News / Fuel commodities weaken, leading to power price retreat

Fuel commodities weaken, leading to power price retreat

12th July 2018

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Here’s a summary of the week starting 21st May:

  • Renewables contributed over 50% of generation at times during the bank holiday weekend.
  • Increased US rig count and production rises encourage oil price retreat.
  • Strong renewable output and low demand push down day-ahead prices.
  • UK power curve saw price increases earlier in week 21, before losses in second half.

Prompt/Day-ahead Power

Prompt prices remained strong again during week 21, with prices for baseload delivery comfortably above £50/MWh for most of the week before falling steeply.

Day-ahead prices peaked at £57.55/MWh for delivery on 25th May; only the second/third time since the severe cold snap at the beginning of March that prices have exceeded £57/MWh. Recently, the bullishness of the general power curve has inflated prices; the low renewable output forecast for 25th May exagerated this particular high. Week 21’s lowest prices of £47.05/MWh were for delivery on 27th May, with relatively high renewable output and lower demand the key contributors. Despite this, coal was still present in the UK fuel mix throughout the day, probably due to the UK’s currently limited nuclear capacity.


Imbalance Prices

Single imbalance prices during week 21 averaged £52.64/MWh, with no periods of negative pricing and a few price spikes of over £100/MWh.

The highest price of £131.80/MWh was for settlement period 36 (17:30-18:00) on 24th May. During this period, National Grid paid £148.50/MWh to Killingholme Combined Cycle Gas Turbine (CCGT) plant to increase its generation output; it produced over 130MWh extra. Other contributors during this period included Dinorwig Pumped Storage Hydro (£140/MWh) and Crauchan (£94.20/MWh).

The lowest price during week 21 was for settlement period 11 (05:00-05:30) on 21st May, when the UK was over supplied; during this period National Grid took actions to reduce oversupply in the system. Carrington CCGT paid £42.60/MWh to take itself out of the generation stack and still saved on gas costs.

It’s important to note that the extent of the system oversupply/undersupply doesn’t necessarily lead to the highest/lowest periods of imbalance pricing. The final price merely shows the cost to National Grid of balancing the system.

system sell

Renewables and other

Week 21 saw high levels of solar output again, as the UK enjoyed a sunny late May bank holiday weekend.

Solar output was high throughout week 21 and was combined with higher wind output over the weekend days. This resulted in approximately 55% of UK power generation coming from renewable technologies mid-afternoon on 26th and 27th May.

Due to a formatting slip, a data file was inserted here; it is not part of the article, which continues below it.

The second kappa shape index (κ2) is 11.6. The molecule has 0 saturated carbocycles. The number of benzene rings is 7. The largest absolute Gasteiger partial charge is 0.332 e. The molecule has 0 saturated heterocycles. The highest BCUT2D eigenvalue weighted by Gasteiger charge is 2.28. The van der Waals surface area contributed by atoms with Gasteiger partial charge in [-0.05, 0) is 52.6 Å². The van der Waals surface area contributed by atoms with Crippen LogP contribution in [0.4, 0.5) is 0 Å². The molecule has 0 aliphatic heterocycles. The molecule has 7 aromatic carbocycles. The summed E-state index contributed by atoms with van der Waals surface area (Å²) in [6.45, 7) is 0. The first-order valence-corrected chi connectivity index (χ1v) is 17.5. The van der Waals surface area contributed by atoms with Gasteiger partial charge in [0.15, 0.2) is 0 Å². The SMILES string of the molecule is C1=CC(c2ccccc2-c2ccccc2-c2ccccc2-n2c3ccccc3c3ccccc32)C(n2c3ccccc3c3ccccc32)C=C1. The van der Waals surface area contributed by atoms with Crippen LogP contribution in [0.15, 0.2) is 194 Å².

Wind output was low at times during the week, contributing to high day-ahead prices for delivery on 25th May, and lower day-ahead prices on 27th when wind output picked up.


Seasonal Contracts

Secure and Promote* (Seasons +1, +2, +3, +4) baseload contracts experienced fluctuations throughout week 21. The bullish trend continued for the first half of the week, before bearish influences resulted in most products closing on Friday below where they opened on Monday.

Fuelled by stronger trade on coal, oil and carbon, the gains across the National Balancing Point (NBP) were the primary driver for the bullish sentiment on Monday and Tuesday. However, from Wednesday, the trend was generally bearish as the Brent Crude oil benchmark lost value. European coal and carbon also suffered losses, although slight increases in value towards the end of both Wednesday and Thursday prevented heavier falls.

The likely reasons for the retreat of Brent Crude oil towards the end of the week include the US increasing the number of rigs looking for oil. Another driver was the news that Russia and Saudi Arabia would soon discuss increasing production.


*For more information about Secure and Promote, please consult this Ofgem web page.

Annual Power

The annual power graph shows how the value of an annual power contract changes over time. The annual contract value is the average of the front two seasons, currently Winter 18 and Summer 19.


To help you make sense of the industry, you can also use our jargon buster and handy guide to Third Party Costs (currently 60% of your bill). And for interesting articles and useful insights, look out for our blogs.

Report written by Thomas Stebbings and Andrew Jarman, Haven Power’s Portfolio Analysts. To speak to them, or the rest of our Flex & Portfolio Management team’s analysts, call us on 01473 707755 quoting reference HP250.


Although we’ve made all reasonable effort to verify the information in this report and provide the highest possible accuracy, Haven Power Limited gives no warranty – express or implied – in respect of this information. Furthermore, our provision of this report does not constitute advice of any kind and readers should not take it as the basis for any commercial or financial decisions. You should make any such decision based on your own records, knowledge and perception of power market data, supplemented with appropriate independent expert advice when required.